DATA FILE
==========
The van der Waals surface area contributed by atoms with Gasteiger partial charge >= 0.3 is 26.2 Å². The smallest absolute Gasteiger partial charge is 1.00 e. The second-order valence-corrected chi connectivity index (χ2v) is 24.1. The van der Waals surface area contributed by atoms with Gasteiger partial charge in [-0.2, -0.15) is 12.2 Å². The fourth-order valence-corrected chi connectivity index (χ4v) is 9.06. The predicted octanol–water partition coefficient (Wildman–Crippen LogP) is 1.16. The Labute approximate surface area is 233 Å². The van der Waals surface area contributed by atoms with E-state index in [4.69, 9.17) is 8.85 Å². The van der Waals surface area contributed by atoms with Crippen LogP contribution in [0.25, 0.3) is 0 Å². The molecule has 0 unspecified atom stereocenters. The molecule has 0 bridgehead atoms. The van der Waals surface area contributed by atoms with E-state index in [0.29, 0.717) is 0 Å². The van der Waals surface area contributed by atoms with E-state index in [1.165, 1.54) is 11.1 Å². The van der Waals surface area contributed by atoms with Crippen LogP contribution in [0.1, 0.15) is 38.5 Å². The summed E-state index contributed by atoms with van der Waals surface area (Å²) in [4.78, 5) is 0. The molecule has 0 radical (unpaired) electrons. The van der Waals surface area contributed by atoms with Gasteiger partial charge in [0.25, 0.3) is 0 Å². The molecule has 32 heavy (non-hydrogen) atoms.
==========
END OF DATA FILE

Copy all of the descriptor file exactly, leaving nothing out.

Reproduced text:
The van der Waals surface area contributed by atoms with Gasteiger partial charge >= 0.3 is 26.2 Å². The smallest absolute Gasteiger partial charge is 1.00 e. The second-order valence-corrected chi connectivity index (χ2v) is 24.1. The van der Waals surface area contributed by atoms with Gasteiger partial charge in [-0.2, -0.15) is 12.2 Å². The fourth-order valence-corrected chi connectivity index (χ4v) is 9.06. The predicted octanol–water partition coefficient (Wildman–Crippen LogP) is 1.16. The Labute approximate surface area is 233 Å². The van der Waals surface area contributed by atoms with E-state index in [4.69, 9.17) is 8.85 Å². The van der Waals surface area contributed by atoms with Crippen LogP contribution in [0.25, 0.3) is 0 Å². The molecule has 0 unspecified atom stereocenters. The molecule has 0 bridgehead atoms. The van der Waals surface area contributed by atoms with E-state index in [0.29, 0.717) is 0 Å². The van der Waals surface area contributed by atoms with E-state index in [1.165, 1.54) is 11.1 Å². The van der Waals surface area contributed by atoms with Crippen LogP contribution in [0.1, 0.15) is 38.5 Å². The summed E-state index contributed by atoms with van der Waals surface area (Å²) in [4.78, 5) is 0. The molecule has 0 radical (unpaired) electrons. The van der Waals surface area contributed by atoms with Gasteiger partial charge in [0.25, 0.3) is 0 Å². The molecule has 32 heavy (non-hydrogen) atoms.